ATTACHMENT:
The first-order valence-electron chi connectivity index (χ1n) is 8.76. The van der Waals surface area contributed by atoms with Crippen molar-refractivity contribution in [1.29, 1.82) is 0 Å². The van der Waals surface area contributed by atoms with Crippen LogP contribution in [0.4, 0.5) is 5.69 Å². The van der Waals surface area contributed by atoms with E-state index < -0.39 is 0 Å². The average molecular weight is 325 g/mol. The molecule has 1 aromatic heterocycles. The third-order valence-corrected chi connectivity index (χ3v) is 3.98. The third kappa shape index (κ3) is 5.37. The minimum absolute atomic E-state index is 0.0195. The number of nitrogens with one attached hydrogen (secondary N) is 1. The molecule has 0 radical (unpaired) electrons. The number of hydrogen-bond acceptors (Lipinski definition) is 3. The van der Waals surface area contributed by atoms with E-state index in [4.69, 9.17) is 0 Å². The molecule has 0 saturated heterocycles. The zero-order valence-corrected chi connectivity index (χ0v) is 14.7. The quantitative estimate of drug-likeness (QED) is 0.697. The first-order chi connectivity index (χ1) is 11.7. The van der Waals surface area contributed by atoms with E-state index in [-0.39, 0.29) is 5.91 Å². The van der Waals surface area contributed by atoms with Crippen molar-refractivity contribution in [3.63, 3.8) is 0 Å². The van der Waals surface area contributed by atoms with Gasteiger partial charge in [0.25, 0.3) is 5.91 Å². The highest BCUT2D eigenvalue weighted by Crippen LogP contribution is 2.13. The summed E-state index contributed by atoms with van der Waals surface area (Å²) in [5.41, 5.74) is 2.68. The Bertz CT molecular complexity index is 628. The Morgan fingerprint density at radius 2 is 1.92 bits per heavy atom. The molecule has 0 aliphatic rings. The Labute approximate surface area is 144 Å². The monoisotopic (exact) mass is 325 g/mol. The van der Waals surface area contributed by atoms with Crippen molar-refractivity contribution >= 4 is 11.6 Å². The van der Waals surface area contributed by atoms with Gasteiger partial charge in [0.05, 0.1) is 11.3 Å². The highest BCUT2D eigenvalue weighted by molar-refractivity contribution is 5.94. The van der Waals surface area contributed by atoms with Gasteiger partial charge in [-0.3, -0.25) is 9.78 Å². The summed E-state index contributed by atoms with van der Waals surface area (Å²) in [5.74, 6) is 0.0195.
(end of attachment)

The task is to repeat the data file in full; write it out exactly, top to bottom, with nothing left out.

The first-order valence-electron chi connectivity index (χ1n) is 8.76. The van der Waals surface area contributed by atoms with Crippen molar-refractivity contribution in [1.29, 1.82) is 0 Å². The van der Waals surface area contributed by atoms with Crippen LogP contribution in [0.4, 0.5) is 5.69 Å². The van der Waals surface area contributed by atoms with E-state index < -0.39 is 0 Å². The average molecular weight is 325 g/mol. The molecule has 1 aromatic heterocycles. The third-order valence-corrected chi connectivity index (χ3v) is 3.98. The third kappa shape index (κ3) is 5.37. The minimum absolute atomic E-state index is 0.0195. The number of nitrogens with one attached hydrogen (secondary N) is 1. The molecule has 0 radical (unpaired) electrons. The number of hydrogen-bond acceptors (Lipinski definition) is 3. The van der Waals surface area contributed by atoms with E-state index in [4.69, 9.17) is 0 Å². The molecule has 0 saturated heterocycles. The zero-order valence-corrected chi connectivity index (χ0v) is 14.7. The quantitative estimate of drug-likeness (QED) is 0.697. The first-order chi connectivity index (χ1) is 11.7. The van der Waals surface area contributed by atoms with E-state index in [-0.39, 0.29) is 5.91 Å². The van der Waals surface area contributed by atoms with Crippen molar-refractivity contribution in [3.63, 3.8) is 0 Å². The van der Waals surface area contributed by atoms with Gasteiger partial charge in [0.25, 0.3) is 5.91 Å². The highest BCUT2D eigenvalue weighted by Crippen LogP contribution is 2.13. The summed E-state index contributed by atoms with van der Waals surface area (Å²) in [5.41, 5.74) is 2.68. The Bertz CT molecular complexity index is 628. The Morgan fingerprint density at radius 2 is 1.92 bits per heavy atom. The molecule has 0 aliphatic rings. The Labute approximate surface area is 144 Å². The monoisotopic (exact) mass is 325 g/mol. The van der Waals surface area contributed by atoms with Crippen molar-refractivity contribution >= 4 is 11.6 Å². The van der Waals surface area contributed by atoms with Gasteiger partial charge in [0.05, 0.1) is 11.3 Å². The highest BCUT2D eigenvalue weighted by molar-refractivity contribution is 5.94. The van der Waals surface area contributed by atoms with Gasteiger partial charge in [-0.3, -0.25) is 9.78 Å². The summed E-state index contributed by atoms with van der Waals surface area (Å²) in [5.74, 6) is 0.0195.